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Then he ordered the prisoners to be led away,1 and turned to the bystanders as if to say something. But at that moment another messenger came from the captain of the scouts with word that a large body of cavalry was within sight on the plain. “And we presume,” he added, “that they are coming with the intention of reconnoitring the army here. And we have good reasons for the suspicion, for at a considerable distance in advance of this company about thirty other horsemen are riding forward; as a matter of fact, they are riding in the direction of our party, aiming perhaps, if possible, to get possession of our look-out point; and we who are holding this particular point are only ten in number.”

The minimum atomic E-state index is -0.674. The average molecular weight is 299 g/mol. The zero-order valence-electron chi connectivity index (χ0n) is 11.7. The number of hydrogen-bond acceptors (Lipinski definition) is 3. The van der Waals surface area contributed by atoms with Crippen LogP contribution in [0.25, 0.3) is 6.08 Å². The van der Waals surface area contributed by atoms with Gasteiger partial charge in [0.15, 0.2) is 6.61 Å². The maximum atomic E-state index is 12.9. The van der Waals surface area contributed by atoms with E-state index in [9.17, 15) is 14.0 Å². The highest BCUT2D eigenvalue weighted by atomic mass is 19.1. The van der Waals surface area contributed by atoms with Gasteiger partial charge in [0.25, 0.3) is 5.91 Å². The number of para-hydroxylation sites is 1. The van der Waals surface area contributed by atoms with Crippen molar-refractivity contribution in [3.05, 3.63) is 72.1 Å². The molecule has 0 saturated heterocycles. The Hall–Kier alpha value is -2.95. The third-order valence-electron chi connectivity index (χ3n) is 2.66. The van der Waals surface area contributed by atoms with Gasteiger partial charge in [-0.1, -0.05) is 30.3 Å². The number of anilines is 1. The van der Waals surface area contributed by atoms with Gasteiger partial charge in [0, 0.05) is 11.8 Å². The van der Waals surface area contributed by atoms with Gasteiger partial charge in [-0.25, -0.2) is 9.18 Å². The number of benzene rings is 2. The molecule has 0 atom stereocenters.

1 The enemy reconnoitres

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